Give Your Landowners A Hand

Turkey seasons are winding down like a bowl of Doritos at a Super Bowl party. Unfortunately, some of you might have missed the boat while out and about.

That boat was securing additional hunting permission for the fall deer seasons. Your turkey haunts might double as your whitetail property, but sometimes the two don’t always reside on the same property due to habitat considerations. That means you might need more than one farm to get the job done.

If you did miss the boat, don’t worry: The ship hasn’t sailed yet. It’s early enough in the scouting season to acquire additional permission. Farmers are always busy, so plan your visits with thoughtfulness. Try to plan your stops during windows when you can catch a landowner in the yard, at the barn or right after the dinner hour. Don’t try and flag them down as they are planting a field of corn. Seed and time are expensive.

You also don’t want to go into a landowner meeting without some trade items. If you plan on leasing or paying a trespass fee that’s up to you—and your bank account. Only you know the price to play in a given zip code. For others, a better option is to consider utilizing alternative ways to open the gate.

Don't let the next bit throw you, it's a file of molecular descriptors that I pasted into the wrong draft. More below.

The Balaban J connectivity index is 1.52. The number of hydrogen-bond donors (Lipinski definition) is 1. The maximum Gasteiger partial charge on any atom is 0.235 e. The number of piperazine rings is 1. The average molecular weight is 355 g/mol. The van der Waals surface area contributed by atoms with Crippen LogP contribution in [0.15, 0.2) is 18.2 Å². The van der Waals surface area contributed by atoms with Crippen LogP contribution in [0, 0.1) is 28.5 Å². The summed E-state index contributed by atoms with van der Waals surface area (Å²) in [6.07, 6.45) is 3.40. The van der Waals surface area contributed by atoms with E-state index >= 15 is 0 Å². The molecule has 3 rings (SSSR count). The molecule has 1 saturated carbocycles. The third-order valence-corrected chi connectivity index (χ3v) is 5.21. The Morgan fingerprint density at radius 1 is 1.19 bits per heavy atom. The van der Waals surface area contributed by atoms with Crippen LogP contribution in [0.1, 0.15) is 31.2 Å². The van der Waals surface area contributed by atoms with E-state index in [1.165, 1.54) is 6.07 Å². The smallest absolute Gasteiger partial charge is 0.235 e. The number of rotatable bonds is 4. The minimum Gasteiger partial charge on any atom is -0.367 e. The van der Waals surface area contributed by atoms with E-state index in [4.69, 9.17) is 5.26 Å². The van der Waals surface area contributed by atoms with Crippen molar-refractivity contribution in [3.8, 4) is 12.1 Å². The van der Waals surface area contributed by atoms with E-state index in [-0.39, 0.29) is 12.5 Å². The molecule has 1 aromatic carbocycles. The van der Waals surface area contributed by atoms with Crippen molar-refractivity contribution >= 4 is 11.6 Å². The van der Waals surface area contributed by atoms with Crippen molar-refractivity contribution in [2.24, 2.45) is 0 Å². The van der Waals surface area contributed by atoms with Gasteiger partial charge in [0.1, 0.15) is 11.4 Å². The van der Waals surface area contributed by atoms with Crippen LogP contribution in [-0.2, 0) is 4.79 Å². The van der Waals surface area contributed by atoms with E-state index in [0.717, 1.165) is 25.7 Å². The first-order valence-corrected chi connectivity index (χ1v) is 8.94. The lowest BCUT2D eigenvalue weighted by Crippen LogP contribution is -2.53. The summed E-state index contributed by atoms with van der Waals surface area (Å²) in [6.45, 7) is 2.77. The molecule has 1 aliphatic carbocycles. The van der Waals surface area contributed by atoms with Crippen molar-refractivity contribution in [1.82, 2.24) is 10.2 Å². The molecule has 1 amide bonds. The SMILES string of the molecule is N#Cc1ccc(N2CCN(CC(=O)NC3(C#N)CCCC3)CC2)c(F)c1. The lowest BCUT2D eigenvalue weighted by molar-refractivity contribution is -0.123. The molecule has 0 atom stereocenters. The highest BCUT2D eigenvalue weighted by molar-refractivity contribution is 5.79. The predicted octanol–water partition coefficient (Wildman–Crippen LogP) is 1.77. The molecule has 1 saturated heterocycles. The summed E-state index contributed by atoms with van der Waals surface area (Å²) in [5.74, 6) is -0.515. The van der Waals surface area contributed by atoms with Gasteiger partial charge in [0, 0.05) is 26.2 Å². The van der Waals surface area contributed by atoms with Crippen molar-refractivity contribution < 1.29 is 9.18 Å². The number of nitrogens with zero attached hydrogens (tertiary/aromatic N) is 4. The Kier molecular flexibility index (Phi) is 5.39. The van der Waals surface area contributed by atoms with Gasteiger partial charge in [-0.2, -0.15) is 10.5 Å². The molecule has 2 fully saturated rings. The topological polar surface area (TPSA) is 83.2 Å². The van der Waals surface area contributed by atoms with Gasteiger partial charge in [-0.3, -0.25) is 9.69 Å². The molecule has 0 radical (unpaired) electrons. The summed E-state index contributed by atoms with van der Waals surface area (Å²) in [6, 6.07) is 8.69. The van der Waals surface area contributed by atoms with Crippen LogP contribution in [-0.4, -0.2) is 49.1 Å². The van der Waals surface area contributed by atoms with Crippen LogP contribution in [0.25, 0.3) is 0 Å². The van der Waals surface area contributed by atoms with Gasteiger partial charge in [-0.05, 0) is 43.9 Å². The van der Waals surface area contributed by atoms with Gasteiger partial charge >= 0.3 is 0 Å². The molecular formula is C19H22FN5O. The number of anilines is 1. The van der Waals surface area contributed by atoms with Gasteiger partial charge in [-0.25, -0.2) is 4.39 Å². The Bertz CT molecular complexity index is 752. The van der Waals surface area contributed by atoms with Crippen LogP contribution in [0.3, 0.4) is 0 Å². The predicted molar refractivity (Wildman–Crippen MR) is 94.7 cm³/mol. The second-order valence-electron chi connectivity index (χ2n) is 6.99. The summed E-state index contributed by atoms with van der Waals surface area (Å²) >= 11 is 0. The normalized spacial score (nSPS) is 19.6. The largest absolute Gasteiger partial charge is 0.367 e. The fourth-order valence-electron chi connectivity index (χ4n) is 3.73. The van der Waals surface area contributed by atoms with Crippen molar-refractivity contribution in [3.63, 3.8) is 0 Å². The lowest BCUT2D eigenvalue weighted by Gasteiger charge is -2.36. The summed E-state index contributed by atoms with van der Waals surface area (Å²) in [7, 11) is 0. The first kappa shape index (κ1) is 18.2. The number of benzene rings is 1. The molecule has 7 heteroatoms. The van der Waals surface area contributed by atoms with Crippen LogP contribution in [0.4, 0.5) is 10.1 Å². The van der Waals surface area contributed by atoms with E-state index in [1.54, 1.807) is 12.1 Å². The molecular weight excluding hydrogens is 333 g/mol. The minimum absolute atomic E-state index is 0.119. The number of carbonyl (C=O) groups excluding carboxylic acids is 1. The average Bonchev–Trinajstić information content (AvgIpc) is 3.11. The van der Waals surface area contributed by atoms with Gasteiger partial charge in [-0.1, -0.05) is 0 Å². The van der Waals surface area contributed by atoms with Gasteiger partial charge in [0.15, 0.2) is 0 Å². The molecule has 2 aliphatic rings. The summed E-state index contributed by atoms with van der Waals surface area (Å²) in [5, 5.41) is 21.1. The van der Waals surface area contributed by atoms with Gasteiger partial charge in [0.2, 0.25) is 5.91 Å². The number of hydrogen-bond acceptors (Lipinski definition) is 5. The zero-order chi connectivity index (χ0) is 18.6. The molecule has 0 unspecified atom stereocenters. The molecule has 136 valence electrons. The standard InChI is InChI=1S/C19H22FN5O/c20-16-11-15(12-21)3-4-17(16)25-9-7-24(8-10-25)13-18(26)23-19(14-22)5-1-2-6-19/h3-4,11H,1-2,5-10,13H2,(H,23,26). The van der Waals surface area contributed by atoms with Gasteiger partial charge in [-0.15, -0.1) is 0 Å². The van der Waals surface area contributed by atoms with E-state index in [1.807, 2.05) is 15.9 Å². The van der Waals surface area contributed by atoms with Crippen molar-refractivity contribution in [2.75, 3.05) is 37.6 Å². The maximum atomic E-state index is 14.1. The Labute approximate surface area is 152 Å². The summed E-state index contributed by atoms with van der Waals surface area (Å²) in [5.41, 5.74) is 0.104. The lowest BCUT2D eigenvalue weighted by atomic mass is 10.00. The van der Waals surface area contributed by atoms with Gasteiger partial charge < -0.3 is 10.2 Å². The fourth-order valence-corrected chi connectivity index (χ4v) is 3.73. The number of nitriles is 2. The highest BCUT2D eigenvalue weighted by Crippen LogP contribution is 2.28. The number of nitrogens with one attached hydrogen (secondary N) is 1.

First, make sure to utilize any social networks to get on land before you write a check. Church, volunteer projects and community foundations all offer ways to meet landowners. Next, offer sweat equity for hunting enjoyment and barter labor for hunting rights. If you’ve been hunting the property, make notes of labor projects you could complete to aid the landowner and maintain hunting permission.

An area always in need of repair is fences. Old buildings need repair or paint, weeds can be sprayed, outbuilding roofs always need shingles and firewood has to be cut before winter. Toss the idea out to the landowner and donate a weekend or two from your summer to help their cause and yours. After chores are done you can put up some trail cameras, clear shooting lanes and erect treestands. Your new friendship may even result in some farming help to establish a few fall food plots.

Another easy way to thank a landowner is to swap professional services for hunting permission. If you are a financial advisor, offer to help with investments. If you are a mechanic, offer to fix a tractor. If you own a tire shop, give the landowner a cut on repairs. Be creative. Hunting seasons are still a few months down the road, but that doesn’t mean you can slack off after the gobbling dies down.

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